Creativity Booster: An Ode to the Other Hand
The purpose of Creativity Booster activities is to offer a fun warm up with students at the beginning of each class. It acts as an ice breaker and helps get students’ brains in gear for class and it generally ties into the lesson or has a purpose beyond the obvious.
There are different creativity boosters: some invite students to think visually, see ‘16 squares‘, some invite students to quiet and focus their minds, see ‘5 Senses‘, some invite students to get silly and quiet their inner critics, see ‘Yes! Let’s‘.
Creativity Boosters are useful for setting the tone for a fun and engaging lesson. They can be used as a warm up in either highly visual creative courses (ex: design and/or visual arts-focused classes) or non-visual courses that require creative problem solving (ex: science, business management and social sciences).
For the ‘An Ode to the Other Hand’ Creativity Booster, there is no preparation required other than having the instructions to guide students through the activity (see below), as well as asking students to have a pen or pencil and piece of paper ready.
This activity is inspired by an article in The Atlantic by James Parker entitled ‘An Ode to the Left Hand‘, where he helps readers understand what it felt like to practice drumming using his non-dominant hand.
This Creativity Booster asks students to tap into their inner beginner and, in doing so, develop a new level of awareness and empathy for anyone learning something new. This includes being gentle and forgiving to ourselves when we’re a novice at a new activity.
Anyone who has graduated from being a beginner at anything likely suffers from ‘the curse of knowledge’; a cognitive bias that occurs when an individual communicates with another individual in a way that assumes the other person has the background knowledge to understand. In other words, when we are no longer beginners, we forget what it feels like to be beginners, which is a dangerous trap for any and all communicators.
Begin by prefacing this activity by stating that students are going to be stepping into a preschoolers’ shoes today. While their dominant hand is an expert, their non-dominant hand is likely at the level of a beginner.
Next, ask students to place a pen or pencil in their non-dominant hand, taking time to try to grip it in a way that allows them to write. Acknowledge that it will likely feel awkward to grip the writing utensil correctly and something that seems second-nature to one hand is completely foreign to its identical twin.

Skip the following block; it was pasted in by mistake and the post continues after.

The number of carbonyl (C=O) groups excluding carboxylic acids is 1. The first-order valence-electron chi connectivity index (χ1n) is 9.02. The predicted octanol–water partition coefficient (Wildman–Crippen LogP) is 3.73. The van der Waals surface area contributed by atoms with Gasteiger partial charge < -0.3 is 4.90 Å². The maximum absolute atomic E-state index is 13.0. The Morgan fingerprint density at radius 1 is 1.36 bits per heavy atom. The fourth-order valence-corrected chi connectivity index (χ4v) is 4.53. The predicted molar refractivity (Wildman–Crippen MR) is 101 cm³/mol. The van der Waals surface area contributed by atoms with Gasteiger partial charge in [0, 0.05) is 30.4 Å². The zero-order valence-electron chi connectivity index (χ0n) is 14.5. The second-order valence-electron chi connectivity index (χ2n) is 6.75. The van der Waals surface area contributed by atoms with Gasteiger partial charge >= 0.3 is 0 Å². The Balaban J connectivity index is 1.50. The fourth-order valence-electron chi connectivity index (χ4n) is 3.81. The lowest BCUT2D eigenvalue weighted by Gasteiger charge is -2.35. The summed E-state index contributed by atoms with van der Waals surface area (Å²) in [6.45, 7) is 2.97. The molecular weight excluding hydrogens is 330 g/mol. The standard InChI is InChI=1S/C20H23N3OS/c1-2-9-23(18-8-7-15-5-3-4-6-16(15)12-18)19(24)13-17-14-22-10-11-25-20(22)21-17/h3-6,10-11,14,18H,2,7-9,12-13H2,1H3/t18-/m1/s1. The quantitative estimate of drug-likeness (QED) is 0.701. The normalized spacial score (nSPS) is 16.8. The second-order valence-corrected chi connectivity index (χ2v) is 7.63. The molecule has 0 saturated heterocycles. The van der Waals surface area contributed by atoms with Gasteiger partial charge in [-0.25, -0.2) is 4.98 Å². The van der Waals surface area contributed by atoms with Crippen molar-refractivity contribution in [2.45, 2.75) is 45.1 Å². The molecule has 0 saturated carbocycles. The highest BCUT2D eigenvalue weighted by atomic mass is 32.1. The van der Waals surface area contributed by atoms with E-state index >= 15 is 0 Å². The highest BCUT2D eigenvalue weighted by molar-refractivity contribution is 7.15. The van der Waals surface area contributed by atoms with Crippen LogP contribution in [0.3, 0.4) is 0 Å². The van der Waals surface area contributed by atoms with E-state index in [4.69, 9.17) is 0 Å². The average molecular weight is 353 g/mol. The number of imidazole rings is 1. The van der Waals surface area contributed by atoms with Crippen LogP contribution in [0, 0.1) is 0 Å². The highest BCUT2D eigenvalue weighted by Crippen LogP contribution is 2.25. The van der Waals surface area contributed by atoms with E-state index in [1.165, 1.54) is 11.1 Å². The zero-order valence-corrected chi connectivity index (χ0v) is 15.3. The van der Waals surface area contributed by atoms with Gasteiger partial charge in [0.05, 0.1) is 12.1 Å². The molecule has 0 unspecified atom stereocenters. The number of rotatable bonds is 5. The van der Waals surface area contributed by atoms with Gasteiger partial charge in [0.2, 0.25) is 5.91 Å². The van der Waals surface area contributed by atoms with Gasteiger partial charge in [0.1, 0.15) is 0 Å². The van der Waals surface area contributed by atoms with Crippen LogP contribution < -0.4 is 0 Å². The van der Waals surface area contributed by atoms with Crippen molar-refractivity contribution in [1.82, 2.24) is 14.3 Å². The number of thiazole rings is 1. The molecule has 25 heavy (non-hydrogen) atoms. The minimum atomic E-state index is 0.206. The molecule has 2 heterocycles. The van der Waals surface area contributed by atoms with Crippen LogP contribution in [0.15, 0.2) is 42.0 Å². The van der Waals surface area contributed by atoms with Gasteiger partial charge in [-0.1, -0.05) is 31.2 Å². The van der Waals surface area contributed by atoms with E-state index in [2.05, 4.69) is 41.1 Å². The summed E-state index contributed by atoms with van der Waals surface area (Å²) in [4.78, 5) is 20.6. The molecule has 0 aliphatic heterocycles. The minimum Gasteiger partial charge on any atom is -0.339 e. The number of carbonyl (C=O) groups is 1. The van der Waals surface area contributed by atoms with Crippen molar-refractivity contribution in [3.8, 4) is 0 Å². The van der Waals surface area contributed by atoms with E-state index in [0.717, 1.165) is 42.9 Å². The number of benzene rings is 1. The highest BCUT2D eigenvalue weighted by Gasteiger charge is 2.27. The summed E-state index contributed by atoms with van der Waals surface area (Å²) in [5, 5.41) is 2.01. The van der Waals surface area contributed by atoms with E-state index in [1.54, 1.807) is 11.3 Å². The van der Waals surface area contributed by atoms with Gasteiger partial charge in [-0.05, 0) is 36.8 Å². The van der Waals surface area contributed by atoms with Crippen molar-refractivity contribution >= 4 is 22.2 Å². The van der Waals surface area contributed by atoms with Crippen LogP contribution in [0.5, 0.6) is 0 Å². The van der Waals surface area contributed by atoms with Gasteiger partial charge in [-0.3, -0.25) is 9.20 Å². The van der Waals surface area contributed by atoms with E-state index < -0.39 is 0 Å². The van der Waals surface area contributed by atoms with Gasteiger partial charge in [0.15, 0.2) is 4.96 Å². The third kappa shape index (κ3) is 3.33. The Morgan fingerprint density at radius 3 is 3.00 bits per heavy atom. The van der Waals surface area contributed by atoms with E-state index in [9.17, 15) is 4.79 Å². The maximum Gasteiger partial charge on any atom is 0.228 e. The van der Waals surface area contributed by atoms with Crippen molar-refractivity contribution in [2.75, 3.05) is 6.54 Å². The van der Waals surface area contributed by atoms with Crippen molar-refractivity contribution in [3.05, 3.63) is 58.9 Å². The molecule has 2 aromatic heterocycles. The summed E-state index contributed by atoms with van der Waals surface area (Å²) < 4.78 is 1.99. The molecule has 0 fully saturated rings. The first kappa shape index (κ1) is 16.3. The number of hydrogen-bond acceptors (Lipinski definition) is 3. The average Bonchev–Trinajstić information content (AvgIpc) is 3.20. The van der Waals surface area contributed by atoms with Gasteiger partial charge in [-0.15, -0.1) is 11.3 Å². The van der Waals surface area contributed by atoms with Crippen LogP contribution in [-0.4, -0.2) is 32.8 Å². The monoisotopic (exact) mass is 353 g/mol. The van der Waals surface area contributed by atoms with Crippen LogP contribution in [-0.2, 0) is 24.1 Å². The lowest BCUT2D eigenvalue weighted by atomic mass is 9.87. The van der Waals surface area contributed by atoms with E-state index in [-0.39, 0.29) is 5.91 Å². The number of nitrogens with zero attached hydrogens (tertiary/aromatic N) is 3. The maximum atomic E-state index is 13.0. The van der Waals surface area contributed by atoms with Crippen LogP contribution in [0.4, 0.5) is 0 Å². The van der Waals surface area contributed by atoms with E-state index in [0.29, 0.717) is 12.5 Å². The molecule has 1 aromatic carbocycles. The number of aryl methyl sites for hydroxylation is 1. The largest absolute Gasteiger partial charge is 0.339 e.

Next, invite students to slowly print their first names on a piece of paper. Ask them to do this a few times (2-3 minutes) to get some practice. Is it challenging? If yes, how so?
Next, invite students to try to write their name in cursive writing, connecting each subsequent letter. Ask them to do this a few times (2-3 minutes) to get some practice. Is it challenging? If yes, how so?
Finally, end the exercise by engaging students in a short discussion about why many found this exercise to be challenging, specific emotions they felt as they were completing the tasks (ex: frustrated, impatient) and how this newfound ‘inner beginner’ can be helpful to their future selves. This end discussion works well as a conversation between instructor and students and/or added visualisation of creating a collaborative Google Doc, Google Jam board and/or Wordle to visually show students how their experience was similar or dissimilar to that of their peers.
Approximately 10 minutes.
No special technology is required beyond video conferencing software in a live, synchronous class. This activity works with either cameras turned on or cameras turned off.
Talk Paper Scissors podcast, Episode 058: Serious Fun. In this podcast episode, I explain the rationale behind the importance of having ‘Serious Fun’ in post-secondary education, including the incorporation of Creativity Boosters in my virtual classroom.
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